The funny thing about becoming a mom is that you’re thrust into this community of other mommies and – whether it seems like it or not – you suddenly have so much in common with women all over the world. It’s also such a weird time because you’re typically physically isolated with a tiny human staring at you 24/7 waiting for you to do something interesting or give him the boobs, which can really take a toll on your emotional state and ability to string coherent sentences together. By the time the baby is old enough to take out and you have the chance to reunite with your friends, you may find that you don’t have much in common with them anymore, especially if they don’t have kids, and sometimes even if they do. Our families take over our lives and the small differences in philosophies now become more pronounced as you’re juggling the new role of motherhood as you see fit.

So when you do find a mom friend that you share the same philosophy with, it’s really a special moment. But, just like your growing bump opened you up to unsolicited advice from complete strangers, the way you raise your kid will, strangely, always bring out peoples’ very strong reactions. Having mom friends doesn’t always mean having a support system during the times when we need it most; I’ve found that it can often mean judgmental, harsh criticism and advice during the times when we need it the least.

Look, I get that you’re doing the best you can based on what you know and that your way really is the right way. For you. But for me? Well, maybe it is, but it probably isn’t, and that doesn’t make me wrong. I find my self-doubt crippling enough most days without having to hear whether or not I’m turning my son into a spoiled brat by staying home and co-sleeping. If I were going back to work and leaving him with (gasp!) a stranger, I’m sure I would hear how awful that is from other mamas, so it just seems like a lose-lose situation in which everyone wants to flaunt how great they are at motherhood, when I’m sure that we all waver in our confidence (if you have any, to begin with).

I guess I just wish making mom friends was a little less stressful and a bit more inclusive; I breastfeed and co-sleep, so I probably won’t be able to give you advice on formula or sleep training, but that doesn’t mean we can’t grab a cup of coffee and commiserate together about all the extra laundry we have now that our babies want to feed themselves or come up with theories as to why causing us excruciating pain (especially by biting the nipples at 4 am) is the funniest thing in the world to our littles.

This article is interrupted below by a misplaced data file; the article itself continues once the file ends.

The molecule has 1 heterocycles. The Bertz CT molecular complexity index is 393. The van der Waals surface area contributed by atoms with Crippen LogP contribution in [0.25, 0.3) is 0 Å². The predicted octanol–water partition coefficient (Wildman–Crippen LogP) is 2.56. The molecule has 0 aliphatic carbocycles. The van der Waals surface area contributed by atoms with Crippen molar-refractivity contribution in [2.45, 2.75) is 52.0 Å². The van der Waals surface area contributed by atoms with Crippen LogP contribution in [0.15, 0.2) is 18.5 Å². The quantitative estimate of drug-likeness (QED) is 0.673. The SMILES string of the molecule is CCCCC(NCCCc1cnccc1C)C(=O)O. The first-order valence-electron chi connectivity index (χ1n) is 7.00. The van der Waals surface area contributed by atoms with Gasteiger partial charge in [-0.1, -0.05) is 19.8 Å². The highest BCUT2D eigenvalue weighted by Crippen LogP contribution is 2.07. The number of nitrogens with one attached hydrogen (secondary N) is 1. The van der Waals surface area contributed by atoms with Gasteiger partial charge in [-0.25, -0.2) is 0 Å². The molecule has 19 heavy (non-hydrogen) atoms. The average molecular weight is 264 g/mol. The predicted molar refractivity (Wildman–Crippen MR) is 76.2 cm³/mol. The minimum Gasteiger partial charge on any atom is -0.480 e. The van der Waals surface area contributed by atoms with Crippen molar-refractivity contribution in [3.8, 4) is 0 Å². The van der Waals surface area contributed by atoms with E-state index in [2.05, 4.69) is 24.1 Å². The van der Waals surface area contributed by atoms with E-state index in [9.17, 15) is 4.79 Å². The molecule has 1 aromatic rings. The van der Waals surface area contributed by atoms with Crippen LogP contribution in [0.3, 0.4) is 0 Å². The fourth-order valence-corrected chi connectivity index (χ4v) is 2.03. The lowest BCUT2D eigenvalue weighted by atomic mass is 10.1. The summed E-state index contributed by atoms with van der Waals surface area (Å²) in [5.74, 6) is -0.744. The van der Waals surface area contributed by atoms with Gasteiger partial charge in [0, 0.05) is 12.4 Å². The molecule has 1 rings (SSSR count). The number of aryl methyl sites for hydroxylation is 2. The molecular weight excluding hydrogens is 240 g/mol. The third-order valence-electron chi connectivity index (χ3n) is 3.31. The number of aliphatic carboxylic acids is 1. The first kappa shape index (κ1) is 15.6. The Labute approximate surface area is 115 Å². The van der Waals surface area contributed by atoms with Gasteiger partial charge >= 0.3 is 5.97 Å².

Life, Uncategorized

Where there’s smoke, there’s fire. Sometimes. And other random weekend thoughts.

I’ve been feeling a bit foggy lately, so I thought I was dreaming my metaphoric fog into reality last night when I woke up to a house full of smoke, but it turns out I wasn’t. My house was really full of smoke at 1 am. Thankfully there was no fire (anymore); I guess apartment 9 was doing some late-night cooking and something didn’t go right. If I didn’t smell smoke every other day from this particular neighbor, I would have thought that was strange, but it totally made sense when my husband returned from downstairs where the night security told him that’s what it was.

It made me realize how vulnerable we are when we don’t have all the information, and how crazy it can make us. I thought back to the apartment building in London that was recently ravaged by flames, and the people who couldn’t make it out in time, knowing their fate, and just having to come to terms with it. Morbid thoughts for 1 am, I know, but sometimes I can’t help it.

Sometimes – most times, actually, we don’t really have all the answers, and – depending on how we usually let our brains wander – that can lead to negative unintended consequences. This is a phrase I’ve come to respect, since listening to Michael Bierut’s TED talk, and now I recognize it everywhere; in day-to-day decisions, when I’m cooking one thing and end up with another, and most usually when I allow myself to go down the road of either a positive or negative-thought process. Sometimes we don’t even have the right questions. And, sometimes, we doubt ourselves so much in the process of getting to the right answers that we derail a good thing before it even has a chance to get started. So, for now I’m trying to create more positive unintended consequences (does that negate the unintended part?) and I guess the best place to start is by getting all of the bad mojo out of the way and thinking only in love and light.

We’ve been stuck in the house lately. Partly because it’s Saudi Arabia in July and there’s nothing more than malls and restaurants to keep us – and the rest of the population – busy, but also because our car was rendered undrivable by an accident last week. It doesn’t really get to me until it does, if that makes sense. I can go about my days just fine – yoga, coffee, breakfast, baby naps, cleaning, exercise, cooking – and then suddenly, I realize how cooped up I am, like a cat, but without the luxury of just eating and sleeping. Netflix has been keeping us company a lot more, too, which I don’t think is too much to brag about, but it is what it is.